Warning them doesn’t then give you permission to get testy, but it may prevent them from taking your less than chipper behavior personally. And, they may be more empathetic towards you and offer to help. It’s so important that when one member of the team is stressed or struggling with a work or life issue, that the others pick up the slack and support that person. A team is only as strong as the weakest member!

Manage your stress

We KNOW healthcare is stressful and that our society is experiencing more life stressors than ever before. Yet, many of us aren’t engaging in stress reducing activities to mitigate our stress before it reaches the boiling point. Whether it’s eating healthy, exercising, and getting enough sleep or smelling lavender, meditating, and deep breathing – there are proven strategies to decrease your stress whether you’re at work or at home.

I wish I could go back to that moment when I was unprofessional and rude to Terri, but I can’t.  I still feel badly about how I took out my stress on Terri but learned a valuable lesson that day.

I learned that…

  • I need to get control of my stress before it got to the point where I’m behaving in a way incongruent with who I am.
  • A sincere apology, plus taking full responsibility could mend any relationship.
  • All humans can have bad moments – even the kind, caring, and considerate ones. Forgive them – forgive yourself.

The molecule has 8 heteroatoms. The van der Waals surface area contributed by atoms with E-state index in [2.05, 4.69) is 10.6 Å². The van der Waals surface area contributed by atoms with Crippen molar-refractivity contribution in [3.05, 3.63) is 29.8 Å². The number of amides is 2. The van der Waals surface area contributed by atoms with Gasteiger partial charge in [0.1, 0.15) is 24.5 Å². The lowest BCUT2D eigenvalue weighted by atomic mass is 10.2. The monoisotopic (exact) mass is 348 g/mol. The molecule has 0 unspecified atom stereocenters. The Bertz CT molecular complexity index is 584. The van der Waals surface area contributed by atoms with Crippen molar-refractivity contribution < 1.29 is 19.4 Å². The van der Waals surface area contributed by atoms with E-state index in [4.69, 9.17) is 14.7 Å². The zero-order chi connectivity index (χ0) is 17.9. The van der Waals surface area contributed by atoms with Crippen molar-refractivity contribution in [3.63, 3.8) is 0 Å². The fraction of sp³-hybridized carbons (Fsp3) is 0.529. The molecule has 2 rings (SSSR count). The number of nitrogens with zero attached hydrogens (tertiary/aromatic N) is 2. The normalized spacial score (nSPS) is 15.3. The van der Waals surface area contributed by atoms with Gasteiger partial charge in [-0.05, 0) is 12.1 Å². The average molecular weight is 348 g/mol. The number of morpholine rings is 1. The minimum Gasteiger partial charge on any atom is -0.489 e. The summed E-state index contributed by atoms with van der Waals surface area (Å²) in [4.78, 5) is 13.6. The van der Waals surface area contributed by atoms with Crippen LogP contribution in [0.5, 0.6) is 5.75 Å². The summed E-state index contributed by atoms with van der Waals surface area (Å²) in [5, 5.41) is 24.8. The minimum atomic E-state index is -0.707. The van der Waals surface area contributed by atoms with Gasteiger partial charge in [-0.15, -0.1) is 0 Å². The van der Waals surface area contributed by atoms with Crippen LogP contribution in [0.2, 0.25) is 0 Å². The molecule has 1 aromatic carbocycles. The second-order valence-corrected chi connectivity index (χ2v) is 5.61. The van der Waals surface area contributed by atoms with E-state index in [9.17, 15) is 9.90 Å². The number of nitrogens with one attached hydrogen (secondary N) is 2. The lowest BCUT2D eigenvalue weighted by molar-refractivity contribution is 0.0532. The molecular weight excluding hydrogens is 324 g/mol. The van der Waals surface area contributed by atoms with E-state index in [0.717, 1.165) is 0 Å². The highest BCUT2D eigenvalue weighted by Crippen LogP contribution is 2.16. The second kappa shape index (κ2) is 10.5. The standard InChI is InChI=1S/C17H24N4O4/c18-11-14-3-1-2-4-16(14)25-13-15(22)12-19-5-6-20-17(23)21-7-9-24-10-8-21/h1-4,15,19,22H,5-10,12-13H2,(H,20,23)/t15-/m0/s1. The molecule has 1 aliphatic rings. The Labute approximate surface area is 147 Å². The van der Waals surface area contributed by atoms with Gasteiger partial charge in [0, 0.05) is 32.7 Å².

If your organization needs help with cultivating a happier, healthier workforce, contact us today!

Be kind. Take care. Stay connected.

Helping you cultivate a healthy happy workforce,

About Renee Thompson

Dr. Renee Thompson is a keynote speaker, author and professional development/anti-bullying thought leader. Renee spends the majority of her time helping healthcare and academic organizations address and eliminate bullying behavior. To find out how you can bring Renee to YOUR organization or nursing event, visit www.healthyworkforceinstitute.com

There is 1 comment on this post
  • Renee Thompson
    Chad Horner
    Jul 03, 2018 Reply

    Yes - this demonstrates good rapport with fellow colleagues and being able to overcome circumstances when communication has been somewhat not too professional and managing stress.